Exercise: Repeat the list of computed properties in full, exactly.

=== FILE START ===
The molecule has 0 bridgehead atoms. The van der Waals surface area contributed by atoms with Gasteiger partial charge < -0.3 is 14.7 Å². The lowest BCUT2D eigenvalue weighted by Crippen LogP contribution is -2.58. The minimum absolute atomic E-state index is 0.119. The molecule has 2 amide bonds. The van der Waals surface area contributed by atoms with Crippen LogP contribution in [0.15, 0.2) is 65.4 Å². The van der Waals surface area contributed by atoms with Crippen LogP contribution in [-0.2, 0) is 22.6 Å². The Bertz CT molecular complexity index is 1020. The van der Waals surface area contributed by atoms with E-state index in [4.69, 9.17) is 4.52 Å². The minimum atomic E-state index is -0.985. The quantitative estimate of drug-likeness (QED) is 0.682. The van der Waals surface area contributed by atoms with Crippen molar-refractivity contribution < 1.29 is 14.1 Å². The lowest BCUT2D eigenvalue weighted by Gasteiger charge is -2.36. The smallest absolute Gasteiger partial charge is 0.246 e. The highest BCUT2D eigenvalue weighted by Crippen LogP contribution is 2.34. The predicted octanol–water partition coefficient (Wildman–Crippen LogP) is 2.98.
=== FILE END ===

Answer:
The molecule has 0 bridgehead atoms. The van der Waals surface area contributed by atoms with Gasteiger partial charge < -0.3 is 14.7 Å². The lowest BCUT2D eigenvalue weighted by Crippen LogP contribution is -2.58. The minimum absolute atomic E-state index is 0.119. The molecule has 2 amide bonds. The van der Waals surface area contributed by atoms with Crippen LogP contribution in [0.15, 0.2) is 65.4 Å². The van der Waals surface area contributed by atoms with Crippen LogP contribution in [-0.2, 0) is 22.6 Å². The Bertz CT molecular complexity index is 1020. The van der Waals surface area contributed by atoms with E-state index in [4.69, 9.17) is 4.52 Å². The minimum atomic E-state index is -0.985. The quantitative estimate of drug-likeness (QED) is 0.682. The van der Waals surface area contributed by atoms with Crippen molar-refractivity contribution < 1.29 is 14.1 Å². The lowest BCUT2D eigenvalue weighted by Gasteiger charge is -2.36. The smallest absolute Gasteiger partial charge is 0.246 e. The highest BCUT2D eigenvalue weighted by Crippen LogP contribution is 2.34. The predicted octanol–water partition coefficient (Wildman–Crippen LogP) is 2.98.